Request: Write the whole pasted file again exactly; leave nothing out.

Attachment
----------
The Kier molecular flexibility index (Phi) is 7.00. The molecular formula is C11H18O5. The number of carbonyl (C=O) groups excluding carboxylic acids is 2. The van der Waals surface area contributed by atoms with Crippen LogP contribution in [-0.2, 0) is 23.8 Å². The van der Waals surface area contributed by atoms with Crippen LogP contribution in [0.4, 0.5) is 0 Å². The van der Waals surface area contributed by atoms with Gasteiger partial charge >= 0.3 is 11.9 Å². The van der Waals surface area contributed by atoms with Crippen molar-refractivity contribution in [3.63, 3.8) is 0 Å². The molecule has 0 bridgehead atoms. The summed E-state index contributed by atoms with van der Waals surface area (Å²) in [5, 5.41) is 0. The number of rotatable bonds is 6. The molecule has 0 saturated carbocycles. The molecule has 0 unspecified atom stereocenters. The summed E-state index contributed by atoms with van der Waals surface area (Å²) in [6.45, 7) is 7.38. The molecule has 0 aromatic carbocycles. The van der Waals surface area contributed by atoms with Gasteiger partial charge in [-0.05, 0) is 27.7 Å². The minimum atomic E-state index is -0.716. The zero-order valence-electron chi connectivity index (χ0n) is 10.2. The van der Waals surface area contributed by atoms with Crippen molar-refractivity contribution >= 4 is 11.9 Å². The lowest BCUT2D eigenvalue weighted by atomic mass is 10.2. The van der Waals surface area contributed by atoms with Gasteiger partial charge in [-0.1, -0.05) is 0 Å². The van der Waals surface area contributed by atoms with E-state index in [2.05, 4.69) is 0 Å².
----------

The Kier molecular flexibility index (Phi) is 7.00. The molecular formula is C11H18O5. The number of carbonyl (C=O) groups excluding carboxylic acids is 2. The van der Waals surface area contributed by atoms with Crippen LogP contribution in [-0.2, 0) is 23.8 Å². The van der Waals surface area contributed by atoms with Crippen LogP contribution in [0.4, 0.5) is 0 Å². The van der Waals surface area contributed by atoms with Gasteiger partial charge >= 0.3 is 11.9 Å². The van der Waals surface area contributed by atoms with Crippen molar-refractivity contribution in [3.63, 3.8) is 0 Å². The molecule has 0 bridgehead atoms. The summed E-state index contributed by atoms with van der Waals surface area (Å²) in [5, 5.41) is 0. The number of rotatable bonds is 6. The molecule has 0 saturated carbocycles. The molecule has 0 unspecified atom stereocenters. The summed E-state index contributed by atoms with van der Waals surface area (Å²) in [6.45, 7) is 7.38. The molecule has 0 aromatic carbocycles. The van der Waals surface area contributed by atoms with Gasteiger partial charge in [-0.05, 0) is 27.7 Å². The minimum atomic E-state index is -0.716. The zero-order valence-electron chi connectivity index (χ0n) is 10.2. The van der Waals surface area contributed by atoms with Crippen molar-refractivity contribution >= 4 is 11.9 Å². The lowest BCUT2D eigenvalue weighted by atomic mass is 10.2. The van der Waals surface area contributed by atoms with Gasteiger partial charge in [-0.1, -0.05) is 0 Å². The van der Waals surface area contributed by atoms with E-state index in [2.05, 4.69) is 0 Å².